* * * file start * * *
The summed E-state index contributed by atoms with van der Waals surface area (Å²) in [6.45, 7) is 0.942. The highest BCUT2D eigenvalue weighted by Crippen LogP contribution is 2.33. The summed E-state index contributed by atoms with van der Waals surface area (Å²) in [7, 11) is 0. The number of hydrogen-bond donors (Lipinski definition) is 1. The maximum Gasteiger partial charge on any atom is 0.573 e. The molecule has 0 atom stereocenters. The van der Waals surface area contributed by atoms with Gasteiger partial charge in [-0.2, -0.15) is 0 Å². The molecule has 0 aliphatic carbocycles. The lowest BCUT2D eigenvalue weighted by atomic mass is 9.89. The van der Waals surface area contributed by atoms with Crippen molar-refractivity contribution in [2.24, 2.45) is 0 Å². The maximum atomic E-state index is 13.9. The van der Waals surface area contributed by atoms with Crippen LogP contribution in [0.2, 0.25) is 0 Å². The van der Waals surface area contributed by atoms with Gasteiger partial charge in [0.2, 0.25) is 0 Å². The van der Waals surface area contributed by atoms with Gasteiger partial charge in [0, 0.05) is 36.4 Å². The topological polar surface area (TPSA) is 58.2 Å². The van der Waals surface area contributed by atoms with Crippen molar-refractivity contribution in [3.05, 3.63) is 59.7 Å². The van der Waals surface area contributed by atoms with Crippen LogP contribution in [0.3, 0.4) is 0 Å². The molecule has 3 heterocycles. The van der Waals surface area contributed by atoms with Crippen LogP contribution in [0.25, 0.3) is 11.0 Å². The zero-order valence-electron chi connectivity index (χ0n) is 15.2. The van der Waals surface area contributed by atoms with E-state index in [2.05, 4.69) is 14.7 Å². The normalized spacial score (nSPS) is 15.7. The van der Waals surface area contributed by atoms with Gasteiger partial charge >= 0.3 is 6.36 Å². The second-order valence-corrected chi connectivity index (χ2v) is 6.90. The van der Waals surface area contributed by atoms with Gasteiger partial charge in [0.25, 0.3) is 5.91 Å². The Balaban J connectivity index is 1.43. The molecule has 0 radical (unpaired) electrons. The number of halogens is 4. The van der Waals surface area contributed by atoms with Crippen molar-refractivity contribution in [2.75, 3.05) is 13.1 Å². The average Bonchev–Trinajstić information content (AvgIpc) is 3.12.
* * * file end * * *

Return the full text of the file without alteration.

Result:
The summed E-state index contributed by atoms with van der Waals surface area (Å²) in [6.45, 7) is 0.942. The highest BCUT2D eigenvalue weighted by Crippen LogP contribution is 2.33. The summed E-state index contributed by atoms with van der Waals surface area (Å²) in [7, 11) is 0. The number of hydrogen-bond donors (Lipinski definition) is 1. The maximum Gasteiger partial charge on any atom is 0.573 e. The molecule has 0 atom stereocenters. The van der Waals surface area contributed by atoms with Gasteiger partial charge in [-0.2, -0.15) is 0 Å². The molecule has 0 aliphatic carbocycles. The lowest BCUT2D eigenvalue weighted by atomic mass is 9.89. The van der Waals surface area contributed by atoms with Crippen molar-refractivity contribution in [2.24, 2.45) is 0 Å². The maximum atomic E-state index is 13.9. The van der Waals surface area contributed by atoms with Crippen LogP contribution in [0.2, 0.25) is 0 Å². The van der Waals surface area contributed by atoms with Gasteiger partial charge in [0.2, 0.25) is 0 Å². The van der Waals surface area contributed by atoms with Gasteiger partial charge in [0, 0.05) is 36.4 Å². The topological polar surface area (TPSA) is 58.2 Å². The van der Waals surface area contributed by atoms with Crippen molar-refractivity contribution in [3.05, 3.63) is 59.7 Å². The van der Waals surface area contributed by atoms with Crippen LogP contribution in [0.3, 0.4) is 0 Å². The molecule has 3 heterocycles. The van der Waals surface area contributed by atoms with Crippen LogP contribution in [0.25, 0.3) is 11.0 Å². The zero-order valence-electron chi connectivity index (χ0n) is 15.2. The van der Waals surface area contributed by atoms with E-state index in [2.05, 4.69) is 14.7 Å². The normalized spacial score (nSPS) is 15.7. The van der Waals surface area contributed by atoms with Gasteiger partial charge >= 0.3 is 6.36 Å². The second-order valence-corrected chi connectivity index (χ2v) is 6.90. The van der Waals surface area contributed by atoms with Gasteiger partial charge in [0.25, 0.3) is 5.91 Å². The Balaban J connectivity index is 1.43. The molecule has 0 radical (unpaired) electrons. The number of halogens is 4. The van der Waals surface area contributed by atoms with Crippen molar-refractivity contribution in [2.75, 3.05) is 13.1 Å². The average Bonchev–Trinajstić information content (AvgIpc) is 3.12.